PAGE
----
‘It’s been a heck of a ride’: Vancouver whisky bar at centre of legal battle to close after 36 years

What will become of one of the world’s largest whisky libraries that’s long called Vancouver home?

Fets Whisky Kitchen, which endured a government raid in January 2018 and a protracted legal battle with the province, has revealed the business will shutter soon. Fets Whisky Kitchen/Facebook

It may be home to “one of the world’s largest whisky selections,” but after a 36-year run (and a couple of name changes), Fets Whisky Kitchen will be closing permanently.

Owners Eric and Allura Fergie posted the closure notice on social media as September got underway, indicated Fets Whisky Kitchen’s last dinner service will be Friday, Dec. 23.

“Our lease is up early next year, and we have decided not to renew. We feel it’s best to resign while we are on top of our game and will proudly work with our staff to make everyone’s final visits as memorable as their first,” explain the Fergies.

The couple also note that they delivered the announcement to the full staff as well.

Fets began in 1986 as Fettucini’s Café at 1179 Commercial Dr. A move to its current location, 1230 Commerical Dr, took place in 1996, as did a name tweak to Fets Bar & Grill, and in 2013 they rebranded as Fets Whisky Kitchen.

In recent years, Fets has been known for its legal battle with the B.C. liquor control board. In early 2018, the provincial government conducted four simultaneous Prohibition-style raids on establishments in Victoria, Nanaimo and Vancouver and confiscated tens of thousands of dollars worth of liquor. They were targeting bottles of the Scotch Malt Whisky Society’s unique (and expensive) whiskies; the bottles were shipped to B.C. under proper channels and all appropriate taxes paid, however, the licensees bought them through private retailers instead of government stores, which is not allowed.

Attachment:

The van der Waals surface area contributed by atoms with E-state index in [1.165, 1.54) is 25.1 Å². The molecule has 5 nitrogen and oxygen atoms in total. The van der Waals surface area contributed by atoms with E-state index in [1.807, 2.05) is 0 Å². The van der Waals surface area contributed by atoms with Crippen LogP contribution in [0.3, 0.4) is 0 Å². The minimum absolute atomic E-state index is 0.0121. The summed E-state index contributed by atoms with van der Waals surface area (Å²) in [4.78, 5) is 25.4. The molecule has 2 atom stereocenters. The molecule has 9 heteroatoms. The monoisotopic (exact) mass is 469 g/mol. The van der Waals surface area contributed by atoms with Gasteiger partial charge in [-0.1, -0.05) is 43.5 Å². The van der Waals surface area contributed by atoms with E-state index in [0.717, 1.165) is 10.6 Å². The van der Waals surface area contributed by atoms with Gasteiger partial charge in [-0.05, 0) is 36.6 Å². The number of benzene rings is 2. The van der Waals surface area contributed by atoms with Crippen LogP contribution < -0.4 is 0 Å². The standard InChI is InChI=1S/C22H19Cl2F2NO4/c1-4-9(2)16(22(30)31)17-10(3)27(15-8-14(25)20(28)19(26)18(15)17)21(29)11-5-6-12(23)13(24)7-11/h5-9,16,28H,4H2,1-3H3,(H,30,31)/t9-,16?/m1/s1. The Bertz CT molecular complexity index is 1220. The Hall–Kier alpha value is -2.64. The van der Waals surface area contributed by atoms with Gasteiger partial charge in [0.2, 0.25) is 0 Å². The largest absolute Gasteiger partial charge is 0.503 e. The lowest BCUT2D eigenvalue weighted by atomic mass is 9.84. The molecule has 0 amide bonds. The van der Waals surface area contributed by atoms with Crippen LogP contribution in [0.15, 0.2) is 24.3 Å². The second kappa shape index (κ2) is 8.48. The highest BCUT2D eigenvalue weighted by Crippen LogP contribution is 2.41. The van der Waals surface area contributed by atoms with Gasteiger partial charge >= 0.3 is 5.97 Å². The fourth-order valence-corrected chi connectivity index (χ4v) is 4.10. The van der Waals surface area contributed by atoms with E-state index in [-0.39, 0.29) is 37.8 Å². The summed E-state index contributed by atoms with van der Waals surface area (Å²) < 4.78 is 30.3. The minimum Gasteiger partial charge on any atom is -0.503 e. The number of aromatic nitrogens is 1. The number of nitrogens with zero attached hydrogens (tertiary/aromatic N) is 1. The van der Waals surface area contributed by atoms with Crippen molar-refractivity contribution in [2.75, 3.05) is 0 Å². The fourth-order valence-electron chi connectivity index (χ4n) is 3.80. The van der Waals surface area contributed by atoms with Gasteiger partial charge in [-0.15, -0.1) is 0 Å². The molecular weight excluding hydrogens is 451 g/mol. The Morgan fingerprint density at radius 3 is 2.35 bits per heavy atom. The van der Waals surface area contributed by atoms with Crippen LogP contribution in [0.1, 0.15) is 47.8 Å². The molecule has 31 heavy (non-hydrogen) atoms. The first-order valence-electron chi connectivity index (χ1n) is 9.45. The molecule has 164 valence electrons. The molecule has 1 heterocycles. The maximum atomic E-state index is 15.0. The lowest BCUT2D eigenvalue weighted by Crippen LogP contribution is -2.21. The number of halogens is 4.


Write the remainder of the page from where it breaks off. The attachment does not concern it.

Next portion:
Among those being raided was Fets Whisky Kitchen.

The raid led to several years of legal back and forth between the Fergies and the B.C. government, which did not get any mention in the couple’s closing notice.

“It’s been a heck of a ride!” write the Fergies. “We have had the pleasure of working with many amazing people over the past 36 years. We have forged many great relationships over the years, and we will miss seeing everyone on a regular basis. Too many memories have been made here to count but we have cherished our time operating one of Vancouver’s longest continuously family-owned and operated restaurants.”

With an end-of-year closing in sight, Fets will mark the last few months in business with several whisky dinners.

The closure does leave one lingering question for Fets’ owners: “Hmm, what to do with one of the world’s largest whisky selections?”

—Lindsay William-Ross, Vancouver is Awesome

Vancouver bar at centre of $40K whisky seizure denied procedural fairness, judge rules

A B.C. Supreme Court judge has order the Liquor and Cannabis Regulation Branch to hand over documents about a seizure of alcohol from Fets Whisky Kitchen in Vancouver.